Geeks come from all backgrounds, genders and ethnicities, but you might not see that by looking around Silicon Valley.
Speak With a Geek (SWAG) was formed in response to the lack of diversity amongst "geeks" in the tech industry, especially those in technical roles. The San Francisco-based talent agency is focused on providing companies with millions of qualified, vetted job applicants. Within SWAG, Annie Ryan leads the charge on ensuring the applicant pool is diverse. As it is today, 56% are considered diverse candidates.
As director of diversity and inclusion, Ryan is able to draw on her African and African-American Studies degree from Stanford University, her personal experiences in the Valley and those of friends, as well as her passion for championing underrepresented identities. She believes that inclusive tech teams benefit not only the companies they serve, but also society as a whole. Her goal is to ensure there are more of them across the industry.
She shared her thoughts with WiC on how companies and recruiters can ensure they are doing everything they can to build a diverse and inclusive work environment.
Women in Comms: Tell us about your personal and professional background.
Annie Ryan: I went to Stanford for undergrad studying African and African-American Studies and International Relations. With those two academic experiences in my background, and being in the lap of Silicon Valley, I was really influenced by seeing all my fellow friends -- male and female and all minority backgrounds -- seeing them all go into tech and have these sometimes concerning personal experiences that I would dig into. I would talk to them about what their experience was like as a particular underrepresented minority in tech and found myself intrigued by the problems. My academic background influenced me when I was considering my next career move. I interned for three years with the 3 Percent Conference working with Kat Gordan, a thought leader in the ad industry who focused on gender inclusion in that industry. I learned a lot from her.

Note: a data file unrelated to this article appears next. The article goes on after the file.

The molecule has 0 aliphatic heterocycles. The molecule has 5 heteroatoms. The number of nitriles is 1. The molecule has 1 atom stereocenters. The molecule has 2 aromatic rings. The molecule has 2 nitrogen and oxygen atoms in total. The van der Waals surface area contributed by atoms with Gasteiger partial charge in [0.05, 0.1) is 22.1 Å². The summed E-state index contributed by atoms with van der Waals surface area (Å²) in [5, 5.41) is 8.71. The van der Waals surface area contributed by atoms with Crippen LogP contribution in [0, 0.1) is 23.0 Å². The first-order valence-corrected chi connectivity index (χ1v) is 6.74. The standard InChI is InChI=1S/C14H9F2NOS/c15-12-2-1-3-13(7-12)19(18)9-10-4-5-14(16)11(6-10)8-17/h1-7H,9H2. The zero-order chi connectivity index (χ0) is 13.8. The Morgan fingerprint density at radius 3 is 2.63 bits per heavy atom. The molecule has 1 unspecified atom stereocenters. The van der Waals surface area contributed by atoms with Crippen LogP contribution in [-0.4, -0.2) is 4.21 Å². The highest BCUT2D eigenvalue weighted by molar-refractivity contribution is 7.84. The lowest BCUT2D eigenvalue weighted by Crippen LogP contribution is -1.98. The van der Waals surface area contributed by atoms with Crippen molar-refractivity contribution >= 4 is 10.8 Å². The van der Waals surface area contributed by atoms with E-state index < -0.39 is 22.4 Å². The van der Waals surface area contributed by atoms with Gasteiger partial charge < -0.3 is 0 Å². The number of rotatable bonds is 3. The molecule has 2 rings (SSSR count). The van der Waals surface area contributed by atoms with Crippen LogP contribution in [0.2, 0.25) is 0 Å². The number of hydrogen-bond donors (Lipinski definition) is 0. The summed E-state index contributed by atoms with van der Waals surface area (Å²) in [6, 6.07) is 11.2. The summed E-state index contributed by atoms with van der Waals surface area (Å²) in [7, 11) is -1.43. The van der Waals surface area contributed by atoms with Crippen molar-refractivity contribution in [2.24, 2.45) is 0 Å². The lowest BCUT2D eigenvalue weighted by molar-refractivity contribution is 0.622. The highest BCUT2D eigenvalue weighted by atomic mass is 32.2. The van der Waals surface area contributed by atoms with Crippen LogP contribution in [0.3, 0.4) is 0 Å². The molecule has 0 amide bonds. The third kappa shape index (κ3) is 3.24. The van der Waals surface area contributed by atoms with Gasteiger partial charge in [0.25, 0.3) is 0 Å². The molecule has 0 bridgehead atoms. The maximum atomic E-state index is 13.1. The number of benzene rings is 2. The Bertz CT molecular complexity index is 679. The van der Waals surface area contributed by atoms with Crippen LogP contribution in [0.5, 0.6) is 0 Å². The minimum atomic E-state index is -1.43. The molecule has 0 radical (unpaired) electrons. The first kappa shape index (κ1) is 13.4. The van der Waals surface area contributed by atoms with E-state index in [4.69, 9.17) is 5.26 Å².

From that perspective, it all culminated with my undergrad experience -- talking to peers and living in the Valley drove me toward working in diversity and inclusion in tech. It's not an easy pathway. It was a really intense passion for social justice in all its forms, and the most immediate way to get involved was in tech. It was really profound personal experiences from my peers and all the reading I did and all the learning in my academic years on the history of social injustice and how it manifests today. To have all these challenges now in 2016 is not unique but is interesting at its best.
WiC: What were some of the experiences your friends in tech shared with you?